Next Article in Journal
Ivermectin Does Not Protect against SARS-CoV-2 Infection in the Syrian Hamster Model
Next Article in Special Issue
Antimicrobial Resistance and Antimicrobial Activity of Staphylococcus lugdunensis Obtained from Two Spanish Hospitals
Previous Article in Journal
Quorum Quenching Strains Isolated from the Microbiota of Sea Anemones and Holothurians Attenuate Vibriocorallilyticus Virulence Factors and Reduce Mortality in Artemiasalina
Previous Article in Special Issue
High Frequency of the EMRSA-15 Clone (ST22-MRSA-IV) in Hospital Wastewater
 
 
Article

High-Resolution Genotyping Unveils Identical Ampicillin-Resistant Enterococcus faecium Strains in Different Sources and Countries: A One Health Approach

1
Laboratory of Microbiology, UCIBIO—Applied Molecular Biosciences Unit, REQUIMTE, Department of Biological Sciences, Faculty of Pharmacy, University of Porto, 4050-313 Porto, Portugal
2
Associate Laboratory i4HB-Institute for Health and Bioeconomy, Faculty of Pharmacy, University of Porto, 4050-313 Porto, Portugal
3
TOXRUN—Toxicology Research Unit, University Institute of Health Sciences, CESPU, CRL, 4585-116 Gandra, Portugal
4
Grupo de Investigación Biomédica en Sepsis-BioSepsis, Hospital Universitario Río Hortega, Instituto de Investigación Biomédica de Salamanca (IBSAL), 47012 Valladollid, Spain
5
Tunisian Institute of Veterinary Research, University of Tunis El Manar, Tunis 1006, Tunisia
6
Laboratory of Treatment and Valorisation of Wastewater, Centre of Research and Water Technologies (CERTE), Technopark of Borj-Cédria, Soliman 8020, Tunisia
*
Authors to whom correspondence should be addressed.
Academic Editor: Elisabeth Grohmann
Microorganisms 2022, 10(3), 632; https://doi.org/10.3390/microorganisms10030632
Received: 14 February 2022 / Revised: 7 March 2022 / Accepted: 10 March 2022 / Published: 16 March 2022
(This article belongs to the Special Issue Nosocomial Pathogens and Antibiotic Resistance)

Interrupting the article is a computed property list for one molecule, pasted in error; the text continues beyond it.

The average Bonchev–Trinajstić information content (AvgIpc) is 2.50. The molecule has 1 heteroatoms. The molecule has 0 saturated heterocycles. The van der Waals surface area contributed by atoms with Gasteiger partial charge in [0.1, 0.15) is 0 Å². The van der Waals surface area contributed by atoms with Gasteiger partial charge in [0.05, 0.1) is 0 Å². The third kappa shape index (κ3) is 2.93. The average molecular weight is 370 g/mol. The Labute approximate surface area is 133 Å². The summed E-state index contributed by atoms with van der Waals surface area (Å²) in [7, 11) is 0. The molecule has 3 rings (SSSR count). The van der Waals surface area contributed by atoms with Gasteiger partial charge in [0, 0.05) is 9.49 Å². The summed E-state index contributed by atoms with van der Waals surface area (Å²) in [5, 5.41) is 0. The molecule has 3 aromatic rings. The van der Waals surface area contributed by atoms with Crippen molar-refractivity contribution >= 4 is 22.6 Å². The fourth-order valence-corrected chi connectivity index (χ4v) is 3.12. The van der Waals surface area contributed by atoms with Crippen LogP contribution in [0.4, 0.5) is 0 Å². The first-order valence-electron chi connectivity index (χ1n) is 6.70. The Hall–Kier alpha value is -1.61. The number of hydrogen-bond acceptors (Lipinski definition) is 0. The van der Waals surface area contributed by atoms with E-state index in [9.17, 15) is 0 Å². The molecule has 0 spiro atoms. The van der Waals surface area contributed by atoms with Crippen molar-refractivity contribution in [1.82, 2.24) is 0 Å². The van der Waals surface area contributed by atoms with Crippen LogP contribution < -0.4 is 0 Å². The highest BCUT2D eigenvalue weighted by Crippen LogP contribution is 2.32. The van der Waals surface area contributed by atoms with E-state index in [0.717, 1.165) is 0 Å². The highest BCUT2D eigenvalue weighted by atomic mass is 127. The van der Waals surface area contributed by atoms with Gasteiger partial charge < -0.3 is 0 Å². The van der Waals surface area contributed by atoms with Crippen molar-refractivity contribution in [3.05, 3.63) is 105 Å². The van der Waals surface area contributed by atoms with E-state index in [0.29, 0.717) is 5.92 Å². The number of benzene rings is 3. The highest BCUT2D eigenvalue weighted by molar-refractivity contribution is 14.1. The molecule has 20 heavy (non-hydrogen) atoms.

Multidrug-resistant (MDR) Enterococcus faecium (Efm) infections continue to increase worldwide, although epidemiological studies remain scarce in lower middle-income countries. We aimed to explore which strains circulate in E. faecium causing human infections in Tunisian healthcare institutions in order to compare them with strains from non-human sources of the same country and finally to position them within the global E. faecium epidemiology by genomic analysis. Antibiotic susceptibility testing was performed and transfer of vancomycin-vanA and ampicillin-pbp5 resistance was performed by conjugation. WGS-Illumina was performed on Tunisian strains, and these genomes were compared with Efm genomes from other regions present in the GenBank/NCBI database (n = 10,701 Efm genomes available May 2021). A comparison of phenotypes with those predicted by the recent ResFinder 4.1-CGE webtool unveiled a concordance of 88%, with discordant cases being discussed. cgMLST revealed three clusters [ST18/CT222 (n = 13), ST17/CT948 strains (n = 6), and ST203/CT184 (n = 3)], including isolates from clinical, healthy-human, retail meat, and/or environmental sources in different countries over large time spans (10–12 years). Isolates within each cluster showed similar antibiotic resistance, bacteriocin, and virulence genetic patterns. pbp5-AmpR was transferred by VanA-AmpR-ST80 (clinical) and AmpR-ST17-Efm (bovine meat). Identical chromosomal pbp5-platforms carrying metabolic/virulence genes were identified between ST17/ST18 strains of clinical, farm animal, and retail meat sources. The overall results emphasize the role of high-resolution genotyping as provided by WGS in depicting the dispersal of MDR-Efm strains carrying relevant adaptive traits across different hosts/regions and the need of a One Health task force to curtail their spread. View Full-Text
Keywords: Enterococcus faecium; hospital; ampicillin resistance; surveillance; genomics; One Health Enterococcus faecium; hospital; ampicillin resistance; surveillance; genomics; One Health
Show Figures

Figure 1

MDPI and ACS Style

Freitas, A.R.; Tedim, A.P.; Almeida-Santos, A.C.; Duarte, B.; Elghaieb, H.; Abbassi, M.S.; Hassen, A.; Novais, C.; Peixe, L. High-Resolution Genotyping Unveils Identical Ampicillin-Resistant Enterococcus faecium Strains in Different Sources and Countries: A One Health Approach. Microorganisms 2022, 10, 632. https://doi.org/10.3390/microorganisms10030632

AMA Style

Freitas AR, Tedim AP, Almeida-Santos AC, Duarte B, Elghaieb H, Abbassi MS, Hassen A, Novais C, Peixe L. High-Resolution Genotyping Unveils Identical Ampicillin-Resistant Enterococcus faecium Strains in Different Sources and Countries: A One Health Approach. Microorganisms. 2022; 10(3):632. https://doi.org/10.3390/microorganisms10030632

Chicago/Turabian Style

Freitas, Ana R., Ana P. Tedim, Ana C. Almeida-Santos, Bárbara Duarte, Houyem Elghaieb, Mohamed S. Abbassi, Abdennaceur Hassen, Carla Novais, and Luísa Peixe. 2022. "High-Resolution Genotyping Unveils Identical Ampicillin-Resistant Enterococcus faecium Strains in Different Sources and Countries: A One Health Approach" Microorganisms 10, no. 3: 632. https://doi.org/10.3390/microorganisms10030632

Find Other Styles
Note that from the first issue of 2016, MDPI journals use article numbers instead of page numbers. See further details here.

Article Access Map by Country/Region

1
Back to TopTop